Several hundred Russian soldiers were forced to hastily withdraw from the Chernobyl nuclear power plant in Ukraine after suffering “acute radiation sickness” from contaminated soil, according to Ukrainian officials.
The troops, who dug trenches in a contaminated Red Forest near the site of the worst nuclear disaster in history, are now reportedly being treated in a special medical facility in Gomel, Belarus. The forest is so named because thousands of pine trees turned red during the 1986 nuclear disaster. The area is considered so highly toxic that not even highly specialized Chernobyl workers are allowed to enter the zone.
Energoatom, the Ukrainian agency in charge of the country’s nuclear power stations, said the Russian soldiers had panicked and fled.
“It has been confirmed that the occupiers who seized the Chernobyl nuclear power plant and other facilities in the Exclusion Zone set off in two columns towards Ukraine’s border with Belarus. The occupiers announced their intentions to leave the Chernobyl nuclear power plant this morning to the Ukrainian personnel of the station,” the agency said in a statement on Telegram, adding that a small number of Russians still remained at the facility.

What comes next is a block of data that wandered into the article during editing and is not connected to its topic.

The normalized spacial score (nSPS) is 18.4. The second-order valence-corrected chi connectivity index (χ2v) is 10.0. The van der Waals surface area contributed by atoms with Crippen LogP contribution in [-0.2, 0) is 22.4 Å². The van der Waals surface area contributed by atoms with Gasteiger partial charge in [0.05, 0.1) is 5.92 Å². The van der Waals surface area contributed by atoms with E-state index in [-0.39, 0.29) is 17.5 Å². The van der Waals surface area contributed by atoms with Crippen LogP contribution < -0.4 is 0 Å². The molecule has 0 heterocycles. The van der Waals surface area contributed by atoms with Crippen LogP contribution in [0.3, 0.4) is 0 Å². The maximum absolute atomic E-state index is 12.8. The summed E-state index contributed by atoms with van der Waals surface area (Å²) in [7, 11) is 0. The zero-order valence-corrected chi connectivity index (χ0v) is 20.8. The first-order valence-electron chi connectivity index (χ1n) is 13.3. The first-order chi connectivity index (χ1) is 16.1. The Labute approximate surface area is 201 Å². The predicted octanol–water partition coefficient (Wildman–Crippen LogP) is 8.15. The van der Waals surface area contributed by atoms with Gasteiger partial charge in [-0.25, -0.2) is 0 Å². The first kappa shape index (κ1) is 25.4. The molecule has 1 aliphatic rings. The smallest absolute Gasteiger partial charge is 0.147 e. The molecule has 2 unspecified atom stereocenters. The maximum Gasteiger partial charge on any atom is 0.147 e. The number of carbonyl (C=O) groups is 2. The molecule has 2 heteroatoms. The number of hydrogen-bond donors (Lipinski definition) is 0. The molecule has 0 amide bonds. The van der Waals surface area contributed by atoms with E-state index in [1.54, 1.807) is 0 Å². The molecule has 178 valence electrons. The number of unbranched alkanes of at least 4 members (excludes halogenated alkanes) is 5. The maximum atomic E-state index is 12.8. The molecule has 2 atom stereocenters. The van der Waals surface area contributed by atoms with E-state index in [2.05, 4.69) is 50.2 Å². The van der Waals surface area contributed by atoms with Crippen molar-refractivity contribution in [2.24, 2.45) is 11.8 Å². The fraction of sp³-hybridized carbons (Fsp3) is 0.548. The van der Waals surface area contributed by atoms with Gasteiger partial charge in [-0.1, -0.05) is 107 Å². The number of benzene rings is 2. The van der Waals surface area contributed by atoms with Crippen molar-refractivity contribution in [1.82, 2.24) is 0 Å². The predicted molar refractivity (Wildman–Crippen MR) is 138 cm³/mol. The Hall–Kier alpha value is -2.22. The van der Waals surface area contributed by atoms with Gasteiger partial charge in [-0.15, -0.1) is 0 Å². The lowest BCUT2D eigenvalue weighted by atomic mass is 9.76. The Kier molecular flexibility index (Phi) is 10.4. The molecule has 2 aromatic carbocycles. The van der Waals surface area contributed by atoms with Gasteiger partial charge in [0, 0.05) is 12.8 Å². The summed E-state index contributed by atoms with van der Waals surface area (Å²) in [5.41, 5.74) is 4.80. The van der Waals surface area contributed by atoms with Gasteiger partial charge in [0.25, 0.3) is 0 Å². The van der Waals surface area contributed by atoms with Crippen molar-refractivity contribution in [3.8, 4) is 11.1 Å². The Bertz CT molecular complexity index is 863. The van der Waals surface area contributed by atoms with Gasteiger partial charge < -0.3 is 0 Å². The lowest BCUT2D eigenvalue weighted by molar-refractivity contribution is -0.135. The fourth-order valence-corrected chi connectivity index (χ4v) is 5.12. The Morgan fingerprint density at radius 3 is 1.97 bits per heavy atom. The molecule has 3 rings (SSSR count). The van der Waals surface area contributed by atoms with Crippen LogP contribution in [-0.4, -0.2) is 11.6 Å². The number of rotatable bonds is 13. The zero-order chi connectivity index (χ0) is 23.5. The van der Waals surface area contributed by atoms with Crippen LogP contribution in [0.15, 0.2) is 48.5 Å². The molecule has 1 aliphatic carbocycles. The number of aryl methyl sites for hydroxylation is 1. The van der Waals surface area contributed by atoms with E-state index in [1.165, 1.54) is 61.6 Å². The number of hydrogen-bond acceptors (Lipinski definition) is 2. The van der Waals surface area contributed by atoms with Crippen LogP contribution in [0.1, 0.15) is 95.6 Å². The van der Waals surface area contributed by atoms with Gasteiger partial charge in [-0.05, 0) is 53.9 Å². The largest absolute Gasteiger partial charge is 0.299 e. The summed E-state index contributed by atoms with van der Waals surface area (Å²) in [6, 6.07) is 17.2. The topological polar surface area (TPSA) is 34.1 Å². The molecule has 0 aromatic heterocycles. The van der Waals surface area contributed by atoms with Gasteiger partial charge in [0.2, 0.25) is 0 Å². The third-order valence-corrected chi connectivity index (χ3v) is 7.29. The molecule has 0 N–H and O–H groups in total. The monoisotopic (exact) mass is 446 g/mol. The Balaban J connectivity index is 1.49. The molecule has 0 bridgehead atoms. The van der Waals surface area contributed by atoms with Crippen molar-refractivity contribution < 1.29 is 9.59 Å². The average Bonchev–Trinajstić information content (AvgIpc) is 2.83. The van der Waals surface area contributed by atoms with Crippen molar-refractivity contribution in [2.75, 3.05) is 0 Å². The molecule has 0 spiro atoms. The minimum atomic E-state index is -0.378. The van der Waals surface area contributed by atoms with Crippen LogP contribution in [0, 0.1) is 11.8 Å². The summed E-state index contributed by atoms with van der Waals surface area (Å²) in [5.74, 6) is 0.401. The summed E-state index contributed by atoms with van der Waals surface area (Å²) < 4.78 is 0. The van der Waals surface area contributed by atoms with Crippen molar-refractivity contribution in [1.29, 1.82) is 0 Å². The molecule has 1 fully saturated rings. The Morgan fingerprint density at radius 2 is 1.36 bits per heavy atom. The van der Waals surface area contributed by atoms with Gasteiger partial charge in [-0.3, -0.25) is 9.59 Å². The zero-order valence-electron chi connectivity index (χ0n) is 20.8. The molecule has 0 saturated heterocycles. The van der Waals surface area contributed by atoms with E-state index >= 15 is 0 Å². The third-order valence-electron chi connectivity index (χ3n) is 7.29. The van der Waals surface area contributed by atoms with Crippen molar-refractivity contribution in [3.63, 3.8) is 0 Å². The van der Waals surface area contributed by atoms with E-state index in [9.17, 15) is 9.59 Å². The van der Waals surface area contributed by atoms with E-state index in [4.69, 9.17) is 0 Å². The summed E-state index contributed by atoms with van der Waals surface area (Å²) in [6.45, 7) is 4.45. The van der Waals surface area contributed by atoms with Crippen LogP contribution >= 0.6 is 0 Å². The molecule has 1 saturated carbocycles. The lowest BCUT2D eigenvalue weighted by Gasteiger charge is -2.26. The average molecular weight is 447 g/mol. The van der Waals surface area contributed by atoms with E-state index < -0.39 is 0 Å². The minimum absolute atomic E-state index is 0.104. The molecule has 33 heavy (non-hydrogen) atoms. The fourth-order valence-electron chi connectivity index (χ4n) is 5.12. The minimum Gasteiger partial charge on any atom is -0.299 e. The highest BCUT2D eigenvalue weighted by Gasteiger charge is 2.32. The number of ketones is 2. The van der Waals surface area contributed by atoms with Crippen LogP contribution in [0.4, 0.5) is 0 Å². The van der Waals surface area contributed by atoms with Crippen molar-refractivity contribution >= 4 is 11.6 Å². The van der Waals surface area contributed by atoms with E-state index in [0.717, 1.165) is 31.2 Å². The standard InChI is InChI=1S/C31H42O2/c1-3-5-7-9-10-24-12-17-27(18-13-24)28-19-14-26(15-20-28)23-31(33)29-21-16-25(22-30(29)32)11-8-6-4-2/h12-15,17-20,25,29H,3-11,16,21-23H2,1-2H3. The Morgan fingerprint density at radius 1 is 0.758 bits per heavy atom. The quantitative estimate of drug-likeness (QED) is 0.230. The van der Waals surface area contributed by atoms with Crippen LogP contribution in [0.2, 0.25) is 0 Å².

The agency said it had also confirmed reports of Russian forces digging trenches in the Red Forest, “the most polluted in the entire exclusion zone.”
“Not surprisingly, the occupiers received significant doses of radiation and panicked at the first sign of illness. And it showed up very quickly.”